• Araucaria forest;
  • Euglossa mandibularis;
  • fatty acids;
  • functional groups;
  • GC–MS;
  • oil flowers;
  • orchid bees;
  • pollination syndromes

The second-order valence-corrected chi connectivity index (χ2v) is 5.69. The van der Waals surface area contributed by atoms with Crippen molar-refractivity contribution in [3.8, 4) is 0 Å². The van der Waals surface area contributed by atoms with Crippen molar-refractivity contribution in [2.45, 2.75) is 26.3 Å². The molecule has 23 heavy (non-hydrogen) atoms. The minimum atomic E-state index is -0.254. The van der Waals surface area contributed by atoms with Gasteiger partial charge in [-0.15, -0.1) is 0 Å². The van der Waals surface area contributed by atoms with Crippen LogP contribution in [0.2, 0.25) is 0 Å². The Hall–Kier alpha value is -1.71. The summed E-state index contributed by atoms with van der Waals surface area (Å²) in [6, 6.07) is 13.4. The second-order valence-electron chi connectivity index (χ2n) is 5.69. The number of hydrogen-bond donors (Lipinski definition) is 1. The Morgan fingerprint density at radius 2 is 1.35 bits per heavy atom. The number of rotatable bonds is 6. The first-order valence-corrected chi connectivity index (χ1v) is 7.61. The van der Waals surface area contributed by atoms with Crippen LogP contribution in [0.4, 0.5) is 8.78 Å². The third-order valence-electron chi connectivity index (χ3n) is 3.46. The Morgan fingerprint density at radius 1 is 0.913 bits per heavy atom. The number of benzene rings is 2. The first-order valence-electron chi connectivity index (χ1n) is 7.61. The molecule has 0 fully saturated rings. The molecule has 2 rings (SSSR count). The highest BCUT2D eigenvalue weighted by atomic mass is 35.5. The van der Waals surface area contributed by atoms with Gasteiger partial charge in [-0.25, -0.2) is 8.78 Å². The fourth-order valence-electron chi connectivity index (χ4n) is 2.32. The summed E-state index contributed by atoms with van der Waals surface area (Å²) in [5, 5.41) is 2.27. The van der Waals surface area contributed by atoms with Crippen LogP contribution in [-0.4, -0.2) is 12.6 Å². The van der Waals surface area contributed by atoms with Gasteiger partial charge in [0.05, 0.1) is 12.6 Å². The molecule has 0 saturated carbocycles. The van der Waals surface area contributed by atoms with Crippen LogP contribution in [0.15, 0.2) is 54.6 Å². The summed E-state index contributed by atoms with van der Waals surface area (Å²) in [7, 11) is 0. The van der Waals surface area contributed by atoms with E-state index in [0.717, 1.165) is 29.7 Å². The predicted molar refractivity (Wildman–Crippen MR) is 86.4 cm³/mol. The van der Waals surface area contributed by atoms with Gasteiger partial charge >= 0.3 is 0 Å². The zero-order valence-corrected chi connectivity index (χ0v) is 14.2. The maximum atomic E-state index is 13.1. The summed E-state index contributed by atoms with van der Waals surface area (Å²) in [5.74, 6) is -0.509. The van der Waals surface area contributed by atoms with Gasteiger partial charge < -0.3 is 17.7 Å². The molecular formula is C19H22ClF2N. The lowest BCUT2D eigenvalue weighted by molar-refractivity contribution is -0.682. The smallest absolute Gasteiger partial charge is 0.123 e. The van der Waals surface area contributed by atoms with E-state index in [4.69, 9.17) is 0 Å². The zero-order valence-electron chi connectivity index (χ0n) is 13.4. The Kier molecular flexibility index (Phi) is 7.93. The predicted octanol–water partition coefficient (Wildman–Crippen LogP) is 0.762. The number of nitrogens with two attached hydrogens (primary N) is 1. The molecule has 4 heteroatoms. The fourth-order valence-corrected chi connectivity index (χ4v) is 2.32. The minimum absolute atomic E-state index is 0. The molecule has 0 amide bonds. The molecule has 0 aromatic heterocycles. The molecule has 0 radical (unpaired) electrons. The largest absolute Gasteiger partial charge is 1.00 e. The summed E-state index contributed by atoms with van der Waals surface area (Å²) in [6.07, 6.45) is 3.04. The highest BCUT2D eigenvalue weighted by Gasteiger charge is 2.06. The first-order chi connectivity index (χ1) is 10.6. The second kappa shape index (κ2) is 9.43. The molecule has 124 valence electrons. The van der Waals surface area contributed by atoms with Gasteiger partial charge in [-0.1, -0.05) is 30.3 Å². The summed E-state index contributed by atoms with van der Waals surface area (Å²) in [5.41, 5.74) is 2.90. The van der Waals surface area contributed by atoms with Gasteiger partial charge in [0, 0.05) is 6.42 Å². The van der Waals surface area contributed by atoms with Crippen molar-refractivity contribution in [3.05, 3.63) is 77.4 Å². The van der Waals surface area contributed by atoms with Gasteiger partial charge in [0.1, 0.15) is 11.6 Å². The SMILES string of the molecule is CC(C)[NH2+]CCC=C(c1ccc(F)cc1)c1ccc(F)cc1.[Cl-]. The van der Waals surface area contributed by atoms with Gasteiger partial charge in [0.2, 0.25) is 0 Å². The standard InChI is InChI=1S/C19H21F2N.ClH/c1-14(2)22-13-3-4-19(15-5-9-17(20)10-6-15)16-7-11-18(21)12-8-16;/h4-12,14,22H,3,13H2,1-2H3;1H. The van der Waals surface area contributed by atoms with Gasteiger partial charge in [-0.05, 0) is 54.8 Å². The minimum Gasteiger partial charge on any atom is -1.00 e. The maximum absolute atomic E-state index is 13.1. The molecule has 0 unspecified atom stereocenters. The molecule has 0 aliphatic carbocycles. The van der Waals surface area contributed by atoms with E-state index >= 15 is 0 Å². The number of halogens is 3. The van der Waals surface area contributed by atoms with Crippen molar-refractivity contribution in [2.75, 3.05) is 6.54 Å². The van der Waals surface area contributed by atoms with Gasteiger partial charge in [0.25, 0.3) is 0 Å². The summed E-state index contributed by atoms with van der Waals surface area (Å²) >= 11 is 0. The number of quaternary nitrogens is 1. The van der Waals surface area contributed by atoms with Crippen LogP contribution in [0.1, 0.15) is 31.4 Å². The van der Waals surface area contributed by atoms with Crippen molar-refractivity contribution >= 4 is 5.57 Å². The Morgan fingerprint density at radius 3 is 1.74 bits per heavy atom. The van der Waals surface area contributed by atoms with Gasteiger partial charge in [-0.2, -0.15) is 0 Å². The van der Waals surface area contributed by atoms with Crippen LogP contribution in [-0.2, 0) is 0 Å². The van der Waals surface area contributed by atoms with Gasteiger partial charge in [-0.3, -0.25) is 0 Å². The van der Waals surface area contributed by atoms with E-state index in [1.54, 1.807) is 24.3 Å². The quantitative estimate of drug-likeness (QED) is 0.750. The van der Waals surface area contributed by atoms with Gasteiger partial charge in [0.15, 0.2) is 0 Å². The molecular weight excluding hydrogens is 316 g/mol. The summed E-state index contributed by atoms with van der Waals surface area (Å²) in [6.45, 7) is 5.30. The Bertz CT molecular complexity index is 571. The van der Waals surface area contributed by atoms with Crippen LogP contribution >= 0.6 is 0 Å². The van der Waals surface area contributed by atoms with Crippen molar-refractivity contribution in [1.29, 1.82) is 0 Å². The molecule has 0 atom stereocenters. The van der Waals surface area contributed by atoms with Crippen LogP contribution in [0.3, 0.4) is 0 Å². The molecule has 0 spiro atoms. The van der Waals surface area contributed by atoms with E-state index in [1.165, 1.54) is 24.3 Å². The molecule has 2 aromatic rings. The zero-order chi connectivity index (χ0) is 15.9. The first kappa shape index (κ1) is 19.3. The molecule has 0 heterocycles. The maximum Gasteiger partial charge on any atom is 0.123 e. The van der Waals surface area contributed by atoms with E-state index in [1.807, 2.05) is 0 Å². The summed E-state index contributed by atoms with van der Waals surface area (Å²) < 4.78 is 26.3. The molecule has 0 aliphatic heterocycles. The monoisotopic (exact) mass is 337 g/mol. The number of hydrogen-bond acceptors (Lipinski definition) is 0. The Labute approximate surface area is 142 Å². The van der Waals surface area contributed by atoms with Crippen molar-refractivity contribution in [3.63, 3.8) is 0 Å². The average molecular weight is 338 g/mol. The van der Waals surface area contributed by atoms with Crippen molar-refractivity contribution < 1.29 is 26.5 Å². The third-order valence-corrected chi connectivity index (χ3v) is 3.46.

Floral characteristics often indicate the pollinators' functional group visiting the plant and the pollination syndromes associated with them. This idea has been challenged in the past decades due to increasing evidence that most plants, including those exhibiting floral syndromes, are visited by large arrays of species that differ in their effectiveness as pollinators. Our study focuses on Mecardonia tenella (Plantaginaceae) from the Araucaria forest of southern Brazil, which exhibits characteristics of the oil flower pollination syndrome. However, it is visited by three types of functional groups of bees: male orchid bees, oil-collecting bees, and pollen-seeking bees. The relative contribution of each functional group to the plant's reproductive success was estimated based on their pollen load, visitation frequency, and morphology. We assessed resources, phenology, and breeding system of M. tenella. Our results indicate that flowers lack nectar, but volatiles, lipids, and pollen are resources that can be gathered by visitors. This combination of floral traits and visitors' assemblage makes M. tenella a challenge to the concept of pollination syndromes. Our findings indicate that the current interactions may not reflect the circumstances under which some floral traits of this plant were selected.